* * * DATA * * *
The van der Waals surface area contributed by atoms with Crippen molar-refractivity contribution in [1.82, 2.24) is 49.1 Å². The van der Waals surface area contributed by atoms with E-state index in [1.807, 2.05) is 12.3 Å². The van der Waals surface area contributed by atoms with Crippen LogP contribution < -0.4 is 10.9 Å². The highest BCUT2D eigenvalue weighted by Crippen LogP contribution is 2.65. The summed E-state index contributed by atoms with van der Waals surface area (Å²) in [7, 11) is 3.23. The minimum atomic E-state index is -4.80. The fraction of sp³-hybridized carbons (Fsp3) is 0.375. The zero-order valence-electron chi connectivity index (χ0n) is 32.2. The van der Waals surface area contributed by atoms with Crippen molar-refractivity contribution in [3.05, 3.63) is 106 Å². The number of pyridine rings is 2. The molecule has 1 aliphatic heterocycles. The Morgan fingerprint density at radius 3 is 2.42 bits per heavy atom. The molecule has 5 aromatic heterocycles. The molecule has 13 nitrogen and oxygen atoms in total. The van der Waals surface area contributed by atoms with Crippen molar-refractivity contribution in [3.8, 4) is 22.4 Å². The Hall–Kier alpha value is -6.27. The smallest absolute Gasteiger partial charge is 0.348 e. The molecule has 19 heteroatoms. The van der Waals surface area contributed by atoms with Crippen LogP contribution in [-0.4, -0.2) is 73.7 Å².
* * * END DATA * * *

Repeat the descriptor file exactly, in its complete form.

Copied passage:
The van der Waals surface area contributed by atoms with Crippen molar-refractivity contribution in [1.82, 2.24) is 49.1 Å². The van der Waals surface area contributed by atoms with E-state index in [1.807, 2.05) is 12.3 Å². The van der Waals surface area contributed by atoms with Crippen LogP contribution < -0.4 is 10.9 Å². The highest BCUT2D eigenvalue weighted by Crippen LogP contribution is 2.65. The summed E-state index contributed by atoms with van der Waals surface area (Å²) in [7, 11) is 3.23. The minimum atomic E-state index is -4.80. The fraction of sp³-hybridized carbons (Fsp3) is 0.375. The zero-order valence-electron chi connectivity index (χ0n) is 32.2. The van der Waals surface area contributed by atoms with Crippen molar-refractivity contribution in [3.05, 3.63) is 106 Å². The number of pyridine rings is 2. The molecule has 1 aliphatic heterocycles. The Morgan fingerprint density at radius 3 is 2.42 bits per heavy atom. The molecule has 5 aromatic heterocycles. The molecule has 13 nitrogen and oxygen atoms in total. The van der Waals surface area contributed by atoms with Crippen molar-refractivity contribution in [3.8, 4) is 22.4 Å². The Hall–Kier alpha value is -6.27. The smallest absolute Gasteiger partial charge is 0.348 e. The molecule has 19 heteroatoms. The van der Waals surface area contributed by atoms with Crippen LogP contribution in [-0.4, -0.2) is 73.7 Å².